On the west side of the sprawling market, near the canopied stalls full of hollering electronics merchants, a woman stops Henn to ask where the hairbrushes are. He scratches his chin and admits he doesn't know. The Swap Shop has grown so vast that adults as well as children lose their bearings. The indoor market alone contains two automatic teller machines, a car dealership, a real estate office, a video arcade, a place to buy rebuilt slot machines, and innumerable blinking stands and screeching, yammering vendors displaying samurai swords, cut-rate lingerie, custom license plates, and cheap watches. It also houses an immigration lawyer, who does a brisk business catering to customers from Haiti, Pakistan, and a dozen other countries. "Other attorneys have high-rise towers and walnut furniture, and you pay for it," says Robert Wettergreen, a paralegal. "Here you don't."
The indoor market is a model of peace and order compared to what lies outside. Here a vendor of gospel music cassettes is warring with one of Mexican corrida; both turn the volume up louder and louder, drowning out the nearby specialist in wind chimes. Another entrepreneur sells erotic videos out of a garage-size steel shipping container, and still another trades only in tarps and tape. A forlorn-looking woman offers her entire inventory on a place mat: six plastic coffee percolator caps. The no-frills, rough-and-tumble commerce reflects Henn's complicated personality.
Under normal circumstances the Hanneford Family Circus performs two or three times per day at the Swap Shop. Henn says he spends $1.25 million on this promotional device, which includes a trapeze act, a clown, acrobatic elephants, illusionists, and a performing terrier that salsas to a song called "El Baile de los Perritos" ("The Dance of the Little Dogs"). But this afternoon there's something quite different going on in the circus ring. The Florida Philharmonic Orchestra has come to bring classical music to the masses. Preston Henn stands up in his cowboy hat. He introduces the musicians in his wheezy drawl.
After wrapping up Rossini's William Tell overture, conductor Duilio Dobrin agrees that the hubbub from the nearby food court makes for the worst acoustics he has ever encountered in his life. Nonetheless he declares the show a smash. "We have people out here with no musical culture whatsoever exposed for the first time to music other than electrically produced rock and roll." What does Dobrin, a rank newcomer to Swap Shop culture, think of his new patron?
Striving for diplomacy, in an accent redolent of the Rhine, Dobrin says of Henn: "If I were to see him walking down the street, I'd say this is a man from some remote community not used to the rigors and the life of a big city. He was telling me he would like to attend concerts at the Broward Center For the Performing Arts, but he doesn't have a thing to wear. The understatement of everything he does! The simplicity! It's, uh, something we should think about. Perhaps we don't agree 100 percent with his ways, but there's something to be said about avoiding fancy furs and expensive cars."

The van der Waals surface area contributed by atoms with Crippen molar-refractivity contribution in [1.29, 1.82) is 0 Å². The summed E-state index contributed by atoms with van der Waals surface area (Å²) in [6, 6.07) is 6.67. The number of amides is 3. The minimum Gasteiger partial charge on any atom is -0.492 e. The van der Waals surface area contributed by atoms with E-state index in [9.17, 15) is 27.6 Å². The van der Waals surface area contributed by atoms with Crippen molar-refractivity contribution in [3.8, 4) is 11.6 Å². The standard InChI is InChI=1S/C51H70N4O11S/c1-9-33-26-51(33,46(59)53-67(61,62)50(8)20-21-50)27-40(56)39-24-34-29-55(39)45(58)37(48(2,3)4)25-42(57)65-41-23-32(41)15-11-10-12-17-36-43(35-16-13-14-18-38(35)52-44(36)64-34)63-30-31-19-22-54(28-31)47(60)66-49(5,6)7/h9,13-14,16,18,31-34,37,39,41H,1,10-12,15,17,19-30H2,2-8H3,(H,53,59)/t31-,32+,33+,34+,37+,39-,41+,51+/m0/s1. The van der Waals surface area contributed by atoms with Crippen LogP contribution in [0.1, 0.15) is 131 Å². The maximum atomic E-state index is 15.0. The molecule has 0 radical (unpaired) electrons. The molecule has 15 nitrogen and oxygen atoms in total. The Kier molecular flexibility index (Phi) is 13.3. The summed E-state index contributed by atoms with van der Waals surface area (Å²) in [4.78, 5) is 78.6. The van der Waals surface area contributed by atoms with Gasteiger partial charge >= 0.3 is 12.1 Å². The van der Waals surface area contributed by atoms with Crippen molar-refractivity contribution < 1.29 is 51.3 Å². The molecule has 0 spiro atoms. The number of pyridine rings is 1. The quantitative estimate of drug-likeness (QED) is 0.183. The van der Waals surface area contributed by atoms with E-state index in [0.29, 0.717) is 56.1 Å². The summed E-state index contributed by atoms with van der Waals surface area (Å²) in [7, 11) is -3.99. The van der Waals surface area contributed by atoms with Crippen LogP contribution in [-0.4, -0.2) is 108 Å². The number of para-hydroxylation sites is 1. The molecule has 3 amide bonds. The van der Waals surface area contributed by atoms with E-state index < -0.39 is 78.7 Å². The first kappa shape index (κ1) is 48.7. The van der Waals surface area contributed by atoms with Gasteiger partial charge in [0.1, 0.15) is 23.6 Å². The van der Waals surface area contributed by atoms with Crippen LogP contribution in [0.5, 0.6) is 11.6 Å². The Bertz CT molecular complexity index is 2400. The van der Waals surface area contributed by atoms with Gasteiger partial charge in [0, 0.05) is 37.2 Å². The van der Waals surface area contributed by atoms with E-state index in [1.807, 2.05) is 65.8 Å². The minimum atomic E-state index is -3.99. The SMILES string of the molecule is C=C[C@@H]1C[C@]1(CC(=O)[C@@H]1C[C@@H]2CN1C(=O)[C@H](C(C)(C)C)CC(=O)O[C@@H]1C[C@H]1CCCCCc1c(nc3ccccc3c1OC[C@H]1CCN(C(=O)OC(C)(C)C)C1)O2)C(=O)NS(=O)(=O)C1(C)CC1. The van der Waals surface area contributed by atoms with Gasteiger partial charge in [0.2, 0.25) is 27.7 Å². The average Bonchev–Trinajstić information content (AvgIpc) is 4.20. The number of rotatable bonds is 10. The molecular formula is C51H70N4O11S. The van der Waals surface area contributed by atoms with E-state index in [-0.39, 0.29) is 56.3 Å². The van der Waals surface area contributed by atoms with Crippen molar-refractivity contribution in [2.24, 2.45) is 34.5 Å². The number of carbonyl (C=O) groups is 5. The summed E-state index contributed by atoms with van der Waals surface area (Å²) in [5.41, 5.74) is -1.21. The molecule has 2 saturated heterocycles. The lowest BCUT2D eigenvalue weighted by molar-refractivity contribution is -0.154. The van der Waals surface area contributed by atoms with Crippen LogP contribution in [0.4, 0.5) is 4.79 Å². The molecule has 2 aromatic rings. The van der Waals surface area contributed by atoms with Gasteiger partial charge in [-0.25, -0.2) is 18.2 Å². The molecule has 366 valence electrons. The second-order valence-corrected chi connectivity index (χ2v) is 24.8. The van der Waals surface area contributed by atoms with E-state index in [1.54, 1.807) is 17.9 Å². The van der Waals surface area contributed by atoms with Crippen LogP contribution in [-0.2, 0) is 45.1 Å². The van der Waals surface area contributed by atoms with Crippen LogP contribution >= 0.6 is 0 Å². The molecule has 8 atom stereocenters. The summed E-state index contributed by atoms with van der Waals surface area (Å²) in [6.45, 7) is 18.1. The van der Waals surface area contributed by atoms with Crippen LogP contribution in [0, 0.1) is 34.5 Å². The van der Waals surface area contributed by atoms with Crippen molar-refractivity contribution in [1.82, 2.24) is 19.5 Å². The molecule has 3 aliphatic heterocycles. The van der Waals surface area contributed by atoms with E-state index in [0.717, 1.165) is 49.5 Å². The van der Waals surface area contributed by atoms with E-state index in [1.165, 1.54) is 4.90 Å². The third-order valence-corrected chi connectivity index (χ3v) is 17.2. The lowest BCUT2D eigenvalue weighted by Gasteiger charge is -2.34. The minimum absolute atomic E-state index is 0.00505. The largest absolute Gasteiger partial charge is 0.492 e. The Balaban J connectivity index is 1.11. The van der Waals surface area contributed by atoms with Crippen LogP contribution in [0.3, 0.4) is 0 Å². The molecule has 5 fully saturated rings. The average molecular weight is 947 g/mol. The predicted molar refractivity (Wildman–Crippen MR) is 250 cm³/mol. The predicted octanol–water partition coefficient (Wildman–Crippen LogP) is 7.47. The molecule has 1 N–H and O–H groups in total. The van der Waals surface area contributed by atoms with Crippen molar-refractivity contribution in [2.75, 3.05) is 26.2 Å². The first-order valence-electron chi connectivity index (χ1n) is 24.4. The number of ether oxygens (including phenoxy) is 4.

Earlier a veteran popcorn vendor watched Henn introduce the orchestra. As the musicians finished their first number, the popcorn man seemed beside himself. "My God, that was amazing!" he exclaimed. What? The music? The bizarre prospect of the philharmonic, faced with an eroding audience and budget, having to acknowledge Preston Henn's ability to draw a crowd? "No!" said the employee. "It's Henn! All these years, that's the first time I've ever heard him speak publicly."
Of course, Henn is pulling the orchestra conductor's leg. He's playing the dumb country boy, one of his favorite personas. In reality he owns more than a few expensive cars and could certainly find something to wear to a concert. He just doesn't care to.
In 1988 Henn showed up at the Marriott Hotel on the beach for a black-tie George Bush fundraiser. He was wearing a tuxedo jacket and a pair of jeans to which he had glued strips of black satin down each leg. There was Bush, and there, next to Henn, sat the director of the local Salvation Army and the pastor of the First Baptist Church.
"Preston used to take a drink pretty good," says a friend who also attended the fundraiser. "So there he is, sitting right in front of the head table with those damn cowboy boots on, right next to this Baptist minister he hadn't been introduced to.
"All of a sudden, someone walks in and Preston starts yelling at him across the room: 'Hey! You know why Baptists don't have sex standing up?' Whoever he's yelling at looks like he wants to melt into the floor, but he says, 'Why?' Preston screams: 'Cause it might lead to dancing!'"
Henn backed Jeb Bush for governor but protests that he's not really involved in politics "except dollarwise." He admits this is like saying he never swims except when doing the backstroke, crawl, breaststroke, or butterfly. Upon request Henn packs his world view in a nutshell: "The Democrats, nationally, will try to tax all your money away and then give it to somebody that don't want to work." But he concedes that most of his political involvement traces directly back to the Swap Shop and has little to do with abstract ideals.